If you've been following President-elect Donald Trump's Twitter feed, you might think the U.S. auto industry is rapidly shedding jobs by sending them to Mexico.
In fact, the American auto industry has been adding U.S. jobs faster than any major sector tracked by the U.S. Bureau of Labor Statistics.
Since the Obama administration took office in January 2009, the U.S. payrolls of car, truck and vehicle parts makers have expanded by nearly 35 percent — triple the pace of gains for the all private industry, according the latest BLS data reported on Friday.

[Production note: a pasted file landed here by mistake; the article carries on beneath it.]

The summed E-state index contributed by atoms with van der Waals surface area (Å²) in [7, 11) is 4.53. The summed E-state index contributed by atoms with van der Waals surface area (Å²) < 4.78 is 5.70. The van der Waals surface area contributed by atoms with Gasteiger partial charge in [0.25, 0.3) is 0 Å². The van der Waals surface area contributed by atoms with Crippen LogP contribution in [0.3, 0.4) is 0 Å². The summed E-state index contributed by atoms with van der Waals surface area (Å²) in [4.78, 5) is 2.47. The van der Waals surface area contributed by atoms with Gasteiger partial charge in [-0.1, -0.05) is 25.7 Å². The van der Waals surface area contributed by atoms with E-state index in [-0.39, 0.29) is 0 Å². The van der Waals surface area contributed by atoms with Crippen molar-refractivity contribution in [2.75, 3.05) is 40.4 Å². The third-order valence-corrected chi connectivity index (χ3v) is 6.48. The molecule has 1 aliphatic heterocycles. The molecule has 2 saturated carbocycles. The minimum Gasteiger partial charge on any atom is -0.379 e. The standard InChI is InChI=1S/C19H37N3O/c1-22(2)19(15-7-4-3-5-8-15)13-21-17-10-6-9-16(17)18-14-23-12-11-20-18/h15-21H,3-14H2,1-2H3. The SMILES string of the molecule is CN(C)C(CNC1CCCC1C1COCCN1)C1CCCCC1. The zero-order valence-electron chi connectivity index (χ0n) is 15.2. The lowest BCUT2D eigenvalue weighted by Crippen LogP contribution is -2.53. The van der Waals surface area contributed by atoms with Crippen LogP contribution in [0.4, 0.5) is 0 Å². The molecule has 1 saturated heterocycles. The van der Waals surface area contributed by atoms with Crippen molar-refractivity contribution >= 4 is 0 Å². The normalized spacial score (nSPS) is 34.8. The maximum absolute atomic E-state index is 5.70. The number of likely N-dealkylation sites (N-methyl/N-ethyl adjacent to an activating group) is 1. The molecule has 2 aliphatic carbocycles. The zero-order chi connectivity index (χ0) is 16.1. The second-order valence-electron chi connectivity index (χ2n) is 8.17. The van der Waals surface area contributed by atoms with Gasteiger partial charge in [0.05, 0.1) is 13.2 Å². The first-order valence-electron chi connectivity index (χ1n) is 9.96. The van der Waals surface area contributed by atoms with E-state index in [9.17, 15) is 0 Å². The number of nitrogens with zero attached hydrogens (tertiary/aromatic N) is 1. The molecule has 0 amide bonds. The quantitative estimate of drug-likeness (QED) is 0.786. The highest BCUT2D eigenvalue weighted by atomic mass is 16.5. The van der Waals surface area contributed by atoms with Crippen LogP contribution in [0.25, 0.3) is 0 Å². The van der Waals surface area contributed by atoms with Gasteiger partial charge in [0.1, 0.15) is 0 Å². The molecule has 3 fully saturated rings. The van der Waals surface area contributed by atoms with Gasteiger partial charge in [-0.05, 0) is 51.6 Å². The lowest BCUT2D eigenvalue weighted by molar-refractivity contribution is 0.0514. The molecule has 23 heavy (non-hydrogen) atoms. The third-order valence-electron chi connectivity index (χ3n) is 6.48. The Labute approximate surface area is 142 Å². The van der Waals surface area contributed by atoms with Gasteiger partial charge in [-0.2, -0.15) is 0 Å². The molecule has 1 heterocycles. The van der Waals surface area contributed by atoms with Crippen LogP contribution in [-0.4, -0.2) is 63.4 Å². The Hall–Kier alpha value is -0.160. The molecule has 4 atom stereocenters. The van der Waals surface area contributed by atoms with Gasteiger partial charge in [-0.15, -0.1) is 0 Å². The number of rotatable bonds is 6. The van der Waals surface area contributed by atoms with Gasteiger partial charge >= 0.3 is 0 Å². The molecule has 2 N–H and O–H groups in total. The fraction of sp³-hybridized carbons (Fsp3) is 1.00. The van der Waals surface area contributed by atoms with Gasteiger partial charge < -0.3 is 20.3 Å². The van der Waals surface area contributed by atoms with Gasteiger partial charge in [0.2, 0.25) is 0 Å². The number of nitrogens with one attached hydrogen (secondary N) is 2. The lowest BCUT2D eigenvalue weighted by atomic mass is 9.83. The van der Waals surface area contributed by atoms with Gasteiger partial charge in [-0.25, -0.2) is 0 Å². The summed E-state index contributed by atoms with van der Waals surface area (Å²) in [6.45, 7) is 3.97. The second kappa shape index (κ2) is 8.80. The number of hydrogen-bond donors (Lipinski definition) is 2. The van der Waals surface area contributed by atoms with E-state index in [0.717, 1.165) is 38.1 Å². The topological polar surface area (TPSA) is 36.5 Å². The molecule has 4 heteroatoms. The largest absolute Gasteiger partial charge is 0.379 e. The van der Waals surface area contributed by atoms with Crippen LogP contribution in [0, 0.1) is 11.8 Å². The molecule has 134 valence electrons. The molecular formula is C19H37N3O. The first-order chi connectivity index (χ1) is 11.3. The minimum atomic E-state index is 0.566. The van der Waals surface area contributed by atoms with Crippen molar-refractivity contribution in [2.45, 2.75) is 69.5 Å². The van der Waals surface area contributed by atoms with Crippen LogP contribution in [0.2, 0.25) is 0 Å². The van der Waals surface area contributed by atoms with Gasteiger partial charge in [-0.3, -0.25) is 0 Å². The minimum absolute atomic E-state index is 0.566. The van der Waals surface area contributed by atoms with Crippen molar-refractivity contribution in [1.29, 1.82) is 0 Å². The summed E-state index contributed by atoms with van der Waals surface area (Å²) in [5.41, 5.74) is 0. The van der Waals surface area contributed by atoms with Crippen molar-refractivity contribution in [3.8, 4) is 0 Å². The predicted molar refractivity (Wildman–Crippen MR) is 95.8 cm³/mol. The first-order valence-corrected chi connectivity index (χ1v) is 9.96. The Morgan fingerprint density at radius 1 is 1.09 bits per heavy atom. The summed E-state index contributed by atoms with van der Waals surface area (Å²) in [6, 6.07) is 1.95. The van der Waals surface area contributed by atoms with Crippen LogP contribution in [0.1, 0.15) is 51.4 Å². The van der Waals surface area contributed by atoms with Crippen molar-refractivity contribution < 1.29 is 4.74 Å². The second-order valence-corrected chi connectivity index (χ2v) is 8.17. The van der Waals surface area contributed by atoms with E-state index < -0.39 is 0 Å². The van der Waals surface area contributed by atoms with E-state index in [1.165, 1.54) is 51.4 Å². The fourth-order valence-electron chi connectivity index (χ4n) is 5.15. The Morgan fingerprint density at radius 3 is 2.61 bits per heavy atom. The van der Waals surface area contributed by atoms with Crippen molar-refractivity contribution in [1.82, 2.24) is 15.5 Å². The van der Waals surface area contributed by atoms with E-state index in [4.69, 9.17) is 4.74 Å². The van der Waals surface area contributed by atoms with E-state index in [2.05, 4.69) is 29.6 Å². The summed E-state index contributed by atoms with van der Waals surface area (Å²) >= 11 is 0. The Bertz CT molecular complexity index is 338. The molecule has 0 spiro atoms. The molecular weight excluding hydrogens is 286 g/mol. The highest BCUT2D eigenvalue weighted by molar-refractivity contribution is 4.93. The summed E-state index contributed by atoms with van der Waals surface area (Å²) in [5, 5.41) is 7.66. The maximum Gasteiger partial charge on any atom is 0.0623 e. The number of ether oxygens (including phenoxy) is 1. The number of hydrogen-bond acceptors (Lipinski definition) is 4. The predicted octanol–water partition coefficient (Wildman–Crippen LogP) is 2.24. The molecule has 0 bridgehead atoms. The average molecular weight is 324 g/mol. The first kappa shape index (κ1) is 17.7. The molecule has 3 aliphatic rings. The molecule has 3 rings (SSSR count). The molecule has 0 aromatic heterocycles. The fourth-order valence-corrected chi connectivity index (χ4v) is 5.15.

That performance is better than all of the major industry categories tracked by the BLS.
The latest data are the last available before President Barack Obama leaves office after eight years presiding over the economic recovery from the biggest wave of jobs losses since the Great Depression. In the 12 months before he took office, U.S. automakers and parts suppliers shed more than 250,0000 jobs — more than a quarter of the entire industry workforce.
Since then, though auto-industry employment is still well below the peak of 1.3 million in June 2000, the sector has recovered nearly all of the jobs lost during the Great Recession, in part, because of the Obama administration's financial bailout of U.S. automakers.